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Lasermaster International Inc. v. The Netherlands Insurance Co.

United States District Court, D. New Jersey

November 28, 2018




         THIS MATTER comes before the Court on a motion by Defendant the Netherlands Insurance Company (“Defendant” or the “Netherlands”) for leave to file an Amended Answer asserting three additional separate defenses [ECF No. 52-1]. Plaintiff Lasermaster International Inc. (“Plaintiff” or “Lasermaster”) opposes Defendant's motion [ECF No. 58-1]. The Court fully reviewed the parties' written submissions and considers Defendant's motion without oral argument pursuant to L. Civ. R. 78.1(b). For the reasons set forth below, Defendant's Motion to Amend is DENIED.

         I. BACKGROUND

         A. Factual Background and Procedural History

          Because the Court's previous Opinion and Order in this matter lays forth the full background and procedural history of this case, the Court recites only the relevant facts pertaining to the present motion.[1] On October 20, 2015, Lasermaster filed its Complaint in this matter alleging, inter alia, that Defendant had constructively denied its insurance claim. See Compl. ¶ 25. In its Complaint, Lasermaster alleges breach of contract for business income loss (Count I), and breach of contract for business personal property (Count II). See generally Compl. After multiple extensions [ECF Nos. 5, 11], Defendant filed its answer on December 18, 2015. ECF No. 13. The Court then convened a case management conference on February 25, 2016.

         In its original Pretrial Scheduling Order (“Scheduling Order”), the Court ordered that “[a]ny motion to amend the pleadings must be filed [no] later than 5/13/2016.” ECF No. 16 ¶ 15 (emphasis in original). On four occasions, at the parties' request, the Court amended deadlines in the Pretrial Scheduling Order See ECF Nos. 26, 28, 30, 34. While certain dates were amended based on the Court's Order, the Court did not modify the deadline for filing motions to amend pleadings and no request for such a modification was ever submitted by the parties.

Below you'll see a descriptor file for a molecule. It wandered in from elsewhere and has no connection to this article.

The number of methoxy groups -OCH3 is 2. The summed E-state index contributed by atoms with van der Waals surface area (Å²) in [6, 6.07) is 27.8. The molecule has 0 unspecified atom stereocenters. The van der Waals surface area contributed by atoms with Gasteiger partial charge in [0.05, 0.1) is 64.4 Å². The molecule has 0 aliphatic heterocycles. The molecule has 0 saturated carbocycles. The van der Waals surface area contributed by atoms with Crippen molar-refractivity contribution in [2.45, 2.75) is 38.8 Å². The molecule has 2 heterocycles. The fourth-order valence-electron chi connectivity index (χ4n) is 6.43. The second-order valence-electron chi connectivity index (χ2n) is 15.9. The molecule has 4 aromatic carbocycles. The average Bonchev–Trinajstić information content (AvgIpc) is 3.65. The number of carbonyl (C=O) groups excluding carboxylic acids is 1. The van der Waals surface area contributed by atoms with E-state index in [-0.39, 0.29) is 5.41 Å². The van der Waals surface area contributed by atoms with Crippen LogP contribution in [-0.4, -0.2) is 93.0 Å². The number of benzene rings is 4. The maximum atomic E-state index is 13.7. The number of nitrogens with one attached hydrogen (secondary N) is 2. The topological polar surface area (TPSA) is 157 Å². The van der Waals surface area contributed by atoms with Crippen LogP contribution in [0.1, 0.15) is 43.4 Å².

On April 20, 2018, the Court filed its Opinion and Order denying Plaintiff's motion to amend its Complaint for failure to demonstrate “good cause.” See ECF No. 50. Plaintiff's appealed the Order which is currently pending before the Honorable Claire C. Cecchi. ECF No. 55. On April 27, 2018, almost two years after the deadline to amend, Defendant filed the instant motion to amend its pleading. ECF No. 52. Plaintiff filed its response to the instant motion, [ECF No. 58-1], and Defendant filed its reply [ECF No. 61].

         A. The Parties' Arguments

         Defendant seeks leave to file an Amended Answer pursuant to Federal Rule of Civil Procedure 15(a) and 16(b) to assert additional policy-based separate defenses. ECF No. 52-1. Defendant claims there is good cause to amend its pleading beyond the Court's deadline because there have been significant discovery developments that have refined Defendant's understanding of Plaintiff's case. Id. at 9. To this point, Defendant contends that Plaintiff's written discovery and initial document production were inadequate. Id. at 10-11. Plaintiff supplemented its document production on November 3, 2017, and again on April 16, 2018. Id. at 11-12. According to Defendant, this additional discovery has “refined” its understanding of Plaintiff's claims.

         Plaintiff responds with three points. First, Plaintiff argues that Defendant cannot establish good cause because Defendant failed to exercise reasonable diligence and act upon knowledge within its possession at an earlier time. ECF No. 58-1 at 10. Second, Plaintiff argues that it will be prejudiced because “Plaintiff would be forced to question witnesses on memories that are six to seven years out of date . . ..” Id. at 12. Finally, Plaintiff argues that the proposed amendment is futile because it fails as a matter of law. Id. at 15.

         In its reply, Defendant explains that third-party Muir Lake's and Plaintiff's supplemental productions provide “crucial context on the nature of the loss of [Plaintiff's] business personal property claim . . ..” ECF No. 61 at 6. Defendant contends that “without this additional information, the items which comprise Lasermaster's business personal property claim have been difficult to understand.” Id. Defendant further asserts that it has been diligent in seeking this additional information. As such, Defendant argues that the Court should find that good cause exists to grant its amendments.


         “The threshold issue in resolving a motion to amend is the determination of whether the motion is governed by Rule 15 or Rule 16 of the Federal Rules of Civil Procedure.” Karlo v. Pittsburgh Glass Works, LLC, 2011 WL 5170445, at *2 (W.D.Pa. Oct. 31, 2011). Rule 15 states, in pertinent part, “a party may amend its pleading only with the opposing party's written consent or the court's leave. The court should freely give leave when justice so requires.” Fed.R.Civ.P. 15(a)(2). “Rule 16, on the other hand, requires a party to demonstrate ‘good cause' prior to the Court amending its scheduling order.” Karlo, 2011 WL 5170445, at *2 (citing Fed.R.Civ.P. 16(b)(4)). In situations such as the present, where a party seeks to amend “after the deadline for doing so set by the Court, the movant must satisfy the [good cause standard] of Rule 16 before the Court will turn to Rule 15.” Id. at *2; see also Dimensional Commc'n, Inc. v. OZ Optics, Ltd., 148 Fed.Appx. 82, 85 (3d Cir. 2005) (instructing that the Third Circuit has adopted a good cause standard when determining the propriety of a motion to amend after the deadline has elapsed).

         A. ...

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